Usually, SelectionHandles will have exactly one child. The SelectionHandles group should keep its bounding box fit tightly around its child (but leaving enough room to draw handles so the size doesn't change when handles are drawn). Whenever SelectionHandles is selected or interim-selected, it should display a small, filled square at each corner of its child object.


A NewInteractor creates new instances of a class of graphical objects:

public abstract class NewInteractor implements Interactor {
     public NewInteractor (boolean onePoint);
     public abstract GraphicalObject make (int x1, int y1, int x2, int y2);
     public abstract void resize (GraphicalObject gobj, int x1, int y1, int x2, int y2);

make() creates a graphical object from point (x1, y1) to point (x2, y2). This method is declared abstract. It should be overridden in a subclass of NewInteractor, which decides which graphical object to create and how to interpret the (x1,y1) and (x2, y2) coordinates.

resize() adjusts a graphical object created by make() with new points. (x1,y1) is the anchor point, which should be the same as was passed to make(). The point (x2,y2) follows the mouse cursor, so it will be different.

If the onePoint parameter to the constructor is true, then the new interactor needs only one point to create the object. It calls make(x, y, x, y) to create the object, then stops immediately after starting, never calling resize(). This is useful for fixed size objects, like icons.

When a NewInteractor starts, it should call its own make() method to create a new instance of a graphical object. The NewInteractor should add the object returned by make() to the group, so it will appear on screen immediately. While the interactor is running, it should resize the new object to follow the mouse (assuming onePoint is false). When it stops, it should leave the object where it is.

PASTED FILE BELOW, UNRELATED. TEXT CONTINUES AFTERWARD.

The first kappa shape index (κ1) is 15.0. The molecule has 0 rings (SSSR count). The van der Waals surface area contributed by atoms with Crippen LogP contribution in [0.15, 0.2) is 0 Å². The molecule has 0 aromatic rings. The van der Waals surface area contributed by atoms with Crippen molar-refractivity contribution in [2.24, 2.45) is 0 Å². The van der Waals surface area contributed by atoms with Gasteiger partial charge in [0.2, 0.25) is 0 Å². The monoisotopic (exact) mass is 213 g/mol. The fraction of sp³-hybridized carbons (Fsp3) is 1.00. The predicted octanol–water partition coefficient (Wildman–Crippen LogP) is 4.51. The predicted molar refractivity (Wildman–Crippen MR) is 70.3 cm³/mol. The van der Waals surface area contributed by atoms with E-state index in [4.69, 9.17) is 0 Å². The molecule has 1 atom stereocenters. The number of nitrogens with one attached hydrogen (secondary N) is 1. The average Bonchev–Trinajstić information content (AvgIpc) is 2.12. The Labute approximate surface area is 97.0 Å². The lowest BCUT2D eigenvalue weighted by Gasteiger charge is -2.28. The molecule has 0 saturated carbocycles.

You will create two subclasses of NewInteractor:

These classes should have the following constructors:

public NewRectInteractor (Color color, 
                          int lineThickness);

public NewLineInteractor (Color color, 
                          int lineThickness);

Each class should also have a getParam() and setParam() method for each parameter in its constructor.

Note that your NewLineInteractor and NewRectInteractor don't have to create pure Line and Rect objects. You may want to create lines wrapped inside a SelectionHandles group, or perhaps a subclass of Line that implements Selectable and draws selection-handle feedback itself.



All the files can be found in this ZIP archive: